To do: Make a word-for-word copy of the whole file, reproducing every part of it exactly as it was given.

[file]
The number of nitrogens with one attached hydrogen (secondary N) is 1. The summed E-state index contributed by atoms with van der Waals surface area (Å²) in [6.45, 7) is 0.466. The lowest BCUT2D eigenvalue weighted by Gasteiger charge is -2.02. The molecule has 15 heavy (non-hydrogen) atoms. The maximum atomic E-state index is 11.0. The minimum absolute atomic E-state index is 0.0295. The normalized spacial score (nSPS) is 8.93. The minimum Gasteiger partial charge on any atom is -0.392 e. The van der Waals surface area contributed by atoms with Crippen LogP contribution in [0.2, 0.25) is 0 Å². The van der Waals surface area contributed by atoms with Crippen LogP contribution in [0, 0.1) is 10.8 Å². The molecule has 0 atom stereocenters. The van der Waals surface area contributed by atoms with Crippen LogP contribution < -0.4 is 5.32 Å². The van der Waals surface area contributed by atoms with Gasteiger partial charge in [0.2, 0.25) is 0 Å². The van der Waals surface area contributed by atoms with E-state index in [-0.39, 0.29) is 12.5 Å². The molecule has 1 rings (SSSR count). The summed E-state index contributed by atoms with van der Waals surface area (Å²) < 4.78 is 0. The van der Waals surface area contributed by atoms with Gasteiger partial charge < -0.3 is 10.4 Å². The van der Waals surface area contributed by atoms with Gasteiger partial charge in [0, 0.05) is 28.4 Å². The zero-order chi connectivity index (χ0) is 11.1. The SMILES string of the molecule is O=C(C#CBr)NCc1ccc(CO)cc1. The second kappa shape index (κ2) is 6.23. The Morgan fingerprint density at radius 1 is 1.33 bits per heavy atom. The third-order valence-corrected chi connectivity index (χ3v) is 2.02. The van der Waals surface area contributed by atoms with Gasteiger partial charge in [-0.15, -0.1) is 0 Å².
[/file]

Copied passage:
The number of nitrogens with one attached hydrogen (secondary N) is 1. The summed E-state index contributed by atoms with van der Waals surface area (Å²) in [6.45, 7) is 0.466. The lowest BCUT2D eigenvalue weighted by Gasteiger charge is -2.02. The molecule has 15 heavy (non-hydrogen) atoms. The maximum atomic E-state index is 11.0. The minimum absolute atomic E-state index is 0.0295. The normalized spacial score (nSPS) is 8.93. The minimum Gasteiger partial charge on any atom is -0.392 e. The van der Waals surface area contributed by atoms with Crippen LogP contribution in [0.2, 0.25) is 0 Å². The van der Waals surface area contributed by atoms with Crippen LogP contribution in [0, 0.1) is 10.8 Å². The molecule has 0 atom stereocenters. The van der Waals surface area contributed by atoms with Crippen LogP contribution < -0.4 is 5.32 Å². The van der Waals surface area contributed by atoms with Gasteiger partial charge in [0.2, 0.25) is 0 Å². The van der Waals surface area contributed by atoms with E-state index in [-0.39, 0.29) is 12.5 Å². The molecule has 1 rings (SSSR count). The summed E-state index contributed by atoms with van der Waals surface area (Å²) < 4.78 is 0. The van der Waals surface area contributed by atoms with Gasteiger partial charge < -0.3 is 10.4 Å². The van der Waals surface area contributed by atoms with Gasteiger partial charge in [0, 0.05) is 28.4 Å². The zero-order chi connectivity index (χ0) is 11.1. The SMILES string of the molecule is O=C(C#CBr)NCc1ccc(CO)cc1. The second kappa shape index (κ2) is 6.23. The Morgan fingerprint density at radius 1 is 1.33 bits per heavy atom. The third-order valence-corrected chi connectivity index (χ3v) is 2.02. The van der Waals surface area contributed by atoms with Gasteiger partial charge in [-0.15, -0.1) is 0 Å².